You cannot include extra payments after you’ve joined the scheme. Any error correction relating to the deferral period that is notified to HMRC after 31 March 2021, cannot be deferred.

You may be contacted by HMRC if we’ve carried out a VAT compliance check and found that extra payments are due for the deferral period. You must also contact our COVID-19 helpline (Telephone: 0800 024 1222) if you want to defer these payments.

If you’re not able to pay your deferred VAT

If you’re still unable to pay and need more time, find out what to do if you cannot pay your tax bill on time.  To find what other support is available, use the Get help and support for your business guide.


Credit: Images Money/CC BY 2.0

Enhanced Time to Pay for Self-Assessment taxpayers - September 24 2020 announcement

The government will give the self-employed and other taxpayers more time to pay taxes due in January 2021, building on the Self-Assessment deferral provided in July 2020.

Taxpayers with up to £30,000 of Self-Assessment liabilities due will be able to use HMRC’s self-service Time to Pay facility to secure a plan to pay over an additional 12 months.

This means that Self-Assessment liabilities due in July 2020 will not need to be paid in full until January 2022.

Any Self-Assessment taxpayer not able to pay their tax bill on time, including those who cannot use the online service, can continue to use HMRC’s Time to Pay Self-Assessment helpline to agree a payment plan.

Self Assessment customers can now apply online to spread the cost of their tax bill into monthly payments without the need to call HMRC. The online self-serve 'Time to Pay' service, has been increased to £30,000 for Self Assessment customers, to help ease any potential financial burden they may be experiencing due to the coronavirus pandemic.

Once you've completed your tax return for the 2019-20 tax year, you can use the online self-serve 'Time to Pay' service through GOV.UK to set up a direct debit and pay any tax that is owed in monthly instalments, up to a 12-month period.

If you wish to set up your own self-serve 'Time to Pay', you must meet the following requirements:

  • no outstanding tax returns

  • no other tax debts

  • no other HMRC payments set up

  • your Self Assessment tax bill is between £32 and £30,000

  • it is no more than 60 days since the tax was due for payment.

If you do not meet these requirements, you might still qualify for Time to Pay, but you will need to call us to set this up.

If you set up a 'Time to Pay' arrangement, you will have to pay interest on the tax paid late. Interest will be applied to any outstanding balance from 1 February 2021.

If you’re self-employed, Income Tax payments due in July 2020 under the Self-Assessment system will be deferred to 31 January 2021.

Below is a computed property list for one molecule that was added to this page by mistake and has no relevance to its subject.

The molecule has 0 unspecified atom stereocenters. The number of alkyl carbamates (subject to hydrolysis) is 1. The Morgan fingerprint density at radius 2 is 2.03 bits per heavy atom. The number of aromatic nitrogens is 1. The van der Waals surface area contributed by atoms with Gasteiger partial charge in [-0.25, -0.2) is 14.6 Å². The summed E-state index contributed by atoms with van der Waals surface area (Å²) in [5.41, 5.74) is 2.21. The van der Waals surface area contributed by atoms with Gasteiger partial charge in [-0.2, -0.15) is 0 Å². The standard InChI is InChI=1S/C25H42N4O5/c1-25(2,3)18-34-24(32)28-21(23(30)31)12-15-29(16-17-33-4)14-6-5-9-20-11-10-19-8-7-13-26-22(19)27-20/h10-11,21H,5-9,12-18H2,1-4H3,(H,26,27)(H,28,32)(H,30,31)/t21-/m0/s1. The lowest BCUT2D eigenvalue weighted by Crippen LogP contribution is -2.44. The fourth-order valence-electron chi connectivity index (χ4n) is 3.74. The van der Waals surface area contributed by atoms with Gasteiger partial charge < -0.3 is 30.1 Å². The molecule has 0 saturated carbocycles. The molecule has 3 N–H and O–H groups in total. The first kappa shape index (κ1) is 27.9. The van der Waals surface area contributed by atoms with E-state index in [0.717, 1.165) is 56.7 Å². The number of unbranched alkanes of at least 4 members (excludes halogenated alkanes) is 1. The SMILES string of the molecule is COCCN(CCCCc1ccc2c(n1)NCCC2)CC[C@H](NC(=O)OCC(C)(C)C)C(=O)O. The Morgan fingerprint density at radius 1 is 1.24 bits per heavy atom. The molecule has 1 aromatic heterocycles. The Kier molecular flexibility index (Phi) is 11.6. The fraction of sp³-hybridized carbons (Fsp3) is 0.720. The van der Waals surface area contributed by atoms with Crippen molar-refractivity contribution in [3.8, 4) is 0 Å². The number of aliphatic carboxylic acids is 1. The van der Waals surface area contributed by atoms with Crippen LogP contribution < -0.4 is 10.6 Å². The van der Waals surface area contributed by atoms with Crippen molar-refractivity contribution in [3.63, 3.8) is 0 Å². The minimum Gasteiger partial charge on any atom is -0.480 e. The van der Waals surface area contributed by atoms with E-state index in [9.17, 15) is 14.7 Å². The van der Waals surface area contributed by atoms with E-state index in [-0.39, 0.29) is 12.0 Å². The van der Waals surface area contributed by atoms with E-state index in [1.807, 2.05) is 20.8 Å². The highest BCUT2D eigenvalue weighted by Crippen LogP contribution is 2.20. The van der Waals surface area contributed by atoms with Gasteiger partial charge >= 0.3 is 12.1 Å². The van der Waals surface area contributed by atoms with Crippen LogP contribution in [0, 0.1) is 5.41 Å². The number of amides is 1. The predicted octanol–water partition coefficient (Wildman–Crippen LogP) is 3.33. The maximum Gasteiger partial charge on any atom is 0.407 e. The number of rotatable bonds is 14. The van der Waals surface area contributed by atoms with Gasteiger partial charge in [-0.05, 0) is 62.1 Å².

You have the option to defer your second payment on account if you’re:

  • registered in the UK for Self Assessment and

  • finding it difficult to make your second payment on account by 31 July 2020 due to the impact of coronavirus

You can still make the payment by 31 July 2020 as normal if you’re able to do so.


If you are self-employed you are eligible.This is an automatic offer with no applications required. No penalties or interest for late payment will be charged in the deferral period.

HMRC have also scaled up their Time to Pay offer to all firms and individuals who are in temporary financial distress as a result of Covid-19 and have outstanding tax liabilities.

  1. If you choose to defer

  2. After the deferral ends

  3. How to get help

The June 2020 Self Assessment statements showed 31 January 2021 as the due date for paying the July 2020 Payment on Account.

This is because HMRC updated their IT systems to prevent customers incurring late payment interest on any July 2020 Payment on Account paid between 1st August 2020 and 31 January 2021.

The deferment has not been applied for all customers by HMRC and it remains optional.

HMRC will not charge interest or penalties on any amount of the deferred payment on account, provided it’s paid on or before 31 January 2021.

You will still need to submit your Self Assessment tax return to HMRC on time


All businesses and self-employed people in financial distress, and with outstanding tax liabilities, may be eligible to receive support with their tax affairs through HMRC’s Time To Pay service.These arrangements are agreed on a case-by-case basis and are tailored to individual circumstances and liabilities.


You are eligible if your business: pays tax to the UK government or has outstanding tax liabilities

How to access the scheme

If you have missed a tax payment or you might miss your next payment due to COVID-19, please call H.M.R.C.’s dedicated helpline: 0800 024 1222 (Mon- Fri 8:00a.m- 4:00p.m.)

If you’re worried about a future payment, please call us nearer the time.



Businesses with more than 50 employees are now able to access lateral flow tests, which can produce results in less than 30 minutes.